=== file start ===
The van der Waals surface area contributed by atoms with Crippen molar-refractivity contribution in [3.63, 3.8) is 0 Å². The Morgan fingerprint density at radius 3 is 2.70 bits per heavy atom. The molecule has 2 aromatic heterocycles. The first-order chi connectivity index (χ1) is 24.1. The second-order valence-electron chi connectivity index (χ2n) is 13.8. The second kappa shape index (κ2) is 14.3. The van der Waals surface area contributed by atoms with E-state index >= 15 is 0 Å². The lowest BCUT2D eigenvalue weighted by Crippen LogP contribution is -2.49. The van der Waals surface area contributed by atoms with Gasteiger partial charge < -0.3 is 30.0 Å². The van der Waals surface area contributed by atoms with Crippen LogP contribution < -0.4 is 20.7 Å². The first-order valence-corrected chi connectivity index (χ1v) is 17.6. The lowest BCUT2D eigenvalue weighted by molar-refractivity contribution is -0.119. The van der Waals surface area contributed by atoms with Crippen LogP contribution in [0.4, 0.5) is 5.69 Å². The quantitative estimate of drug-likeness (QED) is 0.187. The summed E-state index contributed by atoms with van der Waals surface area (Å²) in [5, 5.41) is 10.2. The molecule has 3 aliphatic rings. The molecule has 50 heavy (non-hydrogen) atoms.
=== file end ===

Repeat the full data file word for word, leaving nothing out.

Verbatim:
The van der Waals surface area contributed by atoms with Crippen molar-refractivity contribution in [3.63, 3.8) is 0 Å². The Morgan fingerprint density at radius 3 is 2.70 bits per heavy atom. The molecule has 2 aromatic heterocycles. The first-order chi connectivity index (χ1) is 24.1. The second-order valence-electron chi connectivity index (χ2n) is 13.8. The second kappa shape index (κ2) is 14.3. The van der Waals surface area contributed by atoms with E-state index >= 15 is 0 Å². The lowest BCUT2D eigenvalue weighted by Crippen LogP contribution is -2.49. The van der Waals surface area contributed by atoms with Gasteiger partial charge < -0.3 is 30.0 Å². The van der Waals surface area contributed by atoms with Crippen LogP contribution < -0.4 is 20.7 Å². The first-order valence-corrected chi connectivity index (χ1v) is 17.6. The lowest BCUT2D eigenvalue weighted by molar-refractivity contribution is -0.119. The van der Waals surface area contributed by atoms with Crippen LogP contribution in [0.4, 0.5) is 5.69 Å². The quantitative estimate of drug-likeness (QED) is 0.187. The summed E-state index contributed by atoms with van der Waals surface area (Å²) in [5, 5.41) is 10.2. The molecule has 3 aliphatic rings. The molecule has 50 heavy (non-hydrogen) atoms.